Assessment presents particular challenges for computing and many schools have not yet addressed how to accurately assess pupil progress and provide evidence of it. Let’s see what David Brown, former HMI Ofsted’s National Lead for Computing, had to say about computing in schools.
Mr Brown’s message is overwhelmingly that of outcomes with no specific advice about how to achieve them. Having taught Computing in primary schools since 2013 and developed a comprehensive computing assessment toolkit for iCompute, I have found that the time required to cover the programmes of study for Key Stage 1 and Key Stage 2 is one hour of computing each week for Years 1-6, coupled with cross-curricular work to practise and consolidate skills in other subjects.
Assessing Computing Summary
Evidence – Use e-Portfolios such as SeeSaw or maintain individual folders on the network for each pupil to contain digital work
Teacher Feedback – Face-to-face or by using digital ‘marking’ strategies such as adding text comments in digital work or adding audio of your comments
Self/Peer – Blogging, Vlogging or Video Screencasting provides excellent opportunities for pupils to reflect on work
Diagnostic Testing – Creative online interactive quizzes (e.g. Kahoot) provide engaging opportunities to assess pupil understanding and bring a gamification aspect to assessment
Assessment Projects – Using end-of-unit open-ended project tasks allow pupils to demonstrate learning
Progress Tracking – Understanding where pupils are and planning next steps to meet age-related expectations
Computing – Including Pupils with Special Educational Needs & Disabilities (SEN/D)
We passionately believe that Computing has the potential to empower pupils with SEN/D and transform their lives. With the right blend of progressive, imaginative planning, exposure to a broad range of tools and technologies, and comprehensive support it is possible that all children can be fully included and fulfill their potential – in computing and throughout the curriculum.
Computing and Information Technology are essential tools for inclusion. They enable children with SEN/D, whatever their needs, to use technology purposefully in ways that make the curriculum accessible and fully include everyone in activities and learning.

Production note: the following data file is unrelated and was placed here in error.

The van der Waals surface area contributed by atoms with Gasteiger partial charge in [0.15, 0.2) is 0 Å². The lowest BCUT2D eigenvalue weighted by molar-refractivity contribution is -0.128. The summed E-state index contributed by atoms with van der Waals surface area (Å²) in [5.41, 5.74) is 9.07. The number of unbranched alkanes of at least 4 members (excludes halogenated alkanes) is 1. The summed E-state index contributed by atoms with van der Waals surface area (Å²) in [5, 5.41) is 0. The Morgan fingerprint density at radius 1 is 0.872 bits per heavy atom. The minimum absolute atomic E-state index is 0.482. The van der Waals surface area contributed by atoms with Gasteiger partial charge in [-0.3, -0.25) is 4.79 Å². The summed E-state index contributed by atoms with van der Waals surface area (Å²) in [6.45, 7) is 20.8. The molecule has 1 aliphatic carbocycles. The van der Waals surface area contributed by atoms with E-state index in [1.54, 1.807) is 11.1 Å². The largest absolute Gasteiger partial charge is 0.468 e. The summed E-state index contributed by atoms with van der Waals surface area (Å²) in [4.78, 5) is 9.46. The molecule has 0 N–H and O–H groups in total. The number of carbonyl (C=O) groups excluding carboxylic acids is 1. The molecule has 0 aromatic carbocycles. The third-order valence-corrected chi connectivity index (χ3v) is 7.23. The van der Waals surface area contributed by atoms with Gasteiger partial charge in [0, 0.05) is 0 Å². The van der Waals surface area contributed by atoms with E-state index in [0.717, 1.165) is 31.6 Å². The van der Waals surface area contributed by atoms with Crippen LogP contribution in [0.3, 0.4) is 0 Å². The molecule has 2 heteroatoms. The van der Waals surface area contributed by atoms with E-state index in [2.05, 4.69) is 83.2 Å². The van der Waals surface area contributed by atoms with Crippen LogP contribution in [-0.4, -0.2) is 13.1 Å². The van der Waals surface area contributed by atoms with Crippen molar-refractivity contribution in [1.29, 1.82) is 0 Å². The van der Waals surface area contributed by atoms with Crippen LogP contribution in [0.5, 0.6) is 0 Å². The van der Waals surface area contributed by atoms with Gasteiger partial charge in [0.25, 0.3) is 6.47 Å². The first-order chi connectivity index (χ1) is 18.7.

iCompute offers children with SEN/D varied and engaging ways to communicate, collaborate, express ideas and demonstrate success. From making and editing video/audio footage, programming animations, games and apps to creating rich web content – all pupils have an opportunity to participate, be challenged, learn and progress.
iCompute supports children with SEN/D by providing:
Familiarity – Lessons follow similar patterns and all involve aspects that appeal to various learning styles and include ‘unplugged’ activities to support children’s understanding of abstract concepts
Progression – Structured, termly/yearly, progressive units of work providing full coverage of the National Curriculum for Computing at Key Stage 1 and Key Stage 2
Flexibility – All units have Core, Easier, Harder activities as well as a number of Extension/Enrichment/Homework ideas allowing teachers to cater for the individual needs of their pupils
Resources – Colourful pupil support materials; engaging worksheets; video screencasts; imaginative unplugged activities and interactive online activities support pupils learning enabling them to achieve
Assessment – Comprehensive end of unit assessment guidance supported by detailed pupil progress tracker spreadsheets matched to CAS (Computing At Schools) Progression Pathways enable teachers to accurately assess progress and set targets. If appropriate, end of unit assessment guidance and/or year group progress spreadsheets can be tracked back to find more suitable performance descriptors from earlier year groups. In addition, for those children working below levels expected of their age, iCompute offers a progress tracker with descriptors in line with P-Scales
Rich variety of software and tools – A wealth of free software and online tools allow SEN/D pupils to demonstrate skills and progress, express ideas, improve digital literacy and boost self-confidence